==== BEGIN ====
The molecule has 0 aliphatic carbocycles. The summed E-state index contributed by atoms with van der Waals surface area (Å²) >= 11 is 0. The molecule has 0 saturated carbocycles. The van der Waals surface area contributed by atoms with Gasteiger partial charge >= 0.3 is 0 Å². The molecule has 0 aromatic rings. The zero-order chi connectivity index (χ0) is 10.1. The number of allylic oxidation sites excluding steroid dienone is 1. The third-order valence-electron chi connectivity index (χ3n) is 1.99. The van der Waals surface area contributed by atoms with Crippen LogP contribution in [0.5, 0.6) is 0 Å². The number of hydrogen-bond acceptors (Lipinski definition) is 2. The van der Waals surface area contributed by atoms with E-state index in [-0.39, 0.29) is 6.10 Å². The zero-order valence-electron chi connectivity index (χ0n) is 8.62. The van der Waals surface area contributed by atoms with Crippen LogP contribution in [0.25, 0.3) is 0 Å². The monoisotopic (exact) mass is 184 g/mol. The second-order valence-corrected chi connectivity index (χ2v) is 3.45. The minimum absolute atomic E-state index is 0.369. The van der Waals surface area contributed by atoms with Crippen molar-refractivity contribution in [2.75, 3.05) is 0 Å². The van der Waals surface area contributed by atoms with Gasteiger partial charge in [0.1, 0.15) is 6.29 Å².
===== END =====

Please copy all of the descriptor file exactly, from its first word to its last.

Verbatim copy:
The molecule has 0 aliphatic carbocycles. The summed E-state index contributed by atoms with van der Waals surface area (Å²) >= 11 is 0. The molecule has 0 saturated carbocycles. The van der Waals surface area contributed by atoms with Gasteiger partial charge >= 0.3 is 0 Å². The molecule has 0 aromatic rings. The zero-order chi connectivity index (χ0) is 10.1. The number of allylic oxidation sites excluding steroid dienone is 1. The third-order valence-electron chi connectivity index (χ3n) is 1.99. The van der Waals surface area contributed by atoms with Crippen LogP contribution in [0.5, 0.6) is 0 Å². The number of hydrogen-bond acceptors (Lipinski definition) is 2. The van der Waals surface area contributed by atoms with E-state index in [-0.39, 0.29) is 6.10 Å². The zero-order valence-electron chi connectivity index (χ0n) is 8.62. The van der Waals surface area contributed by atoms with Crippen LogP contribution in [0.25, 0.3) is 0 Å². The monoisotopic (exact) mass is 184 g/mol. The second-order valence-corrected chi connectivity index (χ2v) is 3.45. The minimum absolute atomic E-state index is 0.369. The van der Waals surface area contributed by atoms with Crippen molar-refractivity contribution in [2.75, 3.05) is 0 Å². The van der Waals surface area contributed by atoms with Gasteiger partial charge in [0.1, 0.15) is 6.29 Å².